The question of plaintiff's negligence turns on whether he used reasonable care to keep a proper lookout and to avoid the collision after he saw or should have seen the defendant's car in front of him. He testified that he was looking ahead. He did not see the defendant's signal for a left turn and did not see his car until it was at the white line. He was not required to anticipate that a car would be crossing the street in front of him at that point, and the jury could say that he was not negligent in not sooner seeing and realizing that it was turning into his lane. He was primarily and properly concerned with traffic in his own lane. While he said the group in the street did not obstruct his vision, yet his attention should have been and apparently was on avoiding striking them, particularly since one of them had run across the road in front of him. If he was only twenty-five feet away when defendant entered his lane at ten miles an hour (as defendant put his maximum speed), and he himself was then going twenty miles an hour, it could reasonably be said that there was no opportunity for him to do more than apply his brakes and swerve to the left, as he said he did. We conclude that whether plaintiff was guilty of contributory negligence was for the jury to decide. Marks v. Ore, supra; Kidd and Taylor v. Little, supra.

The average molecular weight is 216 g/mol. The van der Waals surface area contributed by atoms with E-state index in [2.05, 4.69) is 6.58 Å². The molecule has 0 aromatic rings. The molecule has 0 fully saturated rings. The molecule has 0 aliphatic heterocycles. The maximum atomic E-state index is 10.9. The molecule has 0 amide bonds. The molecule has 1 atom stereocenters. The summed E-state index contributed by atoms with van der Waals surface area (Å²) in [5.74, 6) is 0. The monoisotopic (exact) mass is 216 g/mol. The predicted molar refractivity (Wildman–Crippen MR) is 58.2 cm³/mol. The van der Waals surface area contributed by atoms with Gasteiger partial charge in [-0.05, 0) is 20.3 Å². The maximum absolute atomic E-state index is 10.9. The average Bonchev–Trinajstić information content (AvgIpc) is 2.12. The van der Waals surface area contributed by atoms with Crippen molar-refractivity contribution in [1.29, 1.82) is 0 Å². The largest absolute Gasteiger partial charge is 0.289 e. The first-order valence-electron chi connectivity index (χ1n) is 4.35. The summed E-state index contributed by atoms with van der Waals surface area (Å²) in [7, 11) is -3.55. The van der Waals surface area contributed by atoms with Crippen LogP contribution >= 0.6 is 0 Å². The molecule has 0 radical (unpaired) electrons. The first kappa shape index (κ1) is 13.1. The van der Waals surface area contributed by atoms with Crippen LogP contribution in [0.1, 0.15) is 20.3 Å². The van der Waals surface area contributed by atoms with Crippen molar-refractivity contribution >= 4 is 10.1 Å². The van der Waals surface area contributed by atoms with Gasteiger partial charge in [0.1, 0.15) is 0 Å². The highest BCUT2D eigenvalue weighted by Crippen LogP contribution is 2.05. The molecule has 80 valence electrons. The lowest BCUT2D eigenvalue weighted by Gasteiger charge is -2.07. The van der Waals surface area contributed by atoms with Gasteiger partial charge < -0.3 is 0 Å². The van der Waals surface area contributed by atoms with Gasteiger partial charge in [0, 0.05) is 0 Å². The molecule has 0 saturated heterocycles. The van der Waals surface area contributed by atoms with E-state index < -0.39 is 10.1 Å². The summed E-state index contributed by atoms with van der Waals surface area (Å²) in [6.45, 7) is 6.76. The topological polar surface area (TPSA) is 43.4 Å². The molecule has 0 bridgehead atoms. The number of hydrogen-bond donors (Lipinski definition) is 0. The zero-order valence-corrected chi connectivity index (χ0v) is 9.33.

In the course of a vigorous cross-examination the defendant was being questioned as to whether he saw the plaintiff or the young people in the street. He answered that he did not see the plaintiff but did see the young people. Then this from plaintiff's counsel: "Q. You saw nobody. You mean you just took a look generally, knew some people were down there and that is the last thought you paid to it? Is that what you mean?" He answered, "No, it isn't what I mean." Defendant's counsel objected to further cross-examination on the point on the ground that the witness had been over and over the same subject, whereupon the court said:
"Mr. Rixey, it has been my observation — and since you bring the point, I will have to say this — it has been my observation that he has been rather reluctant to give straightforward answers, and for that reason, if for no other, I think he is entitled to inquire further, and particularly because, of course, he is on cross-examination."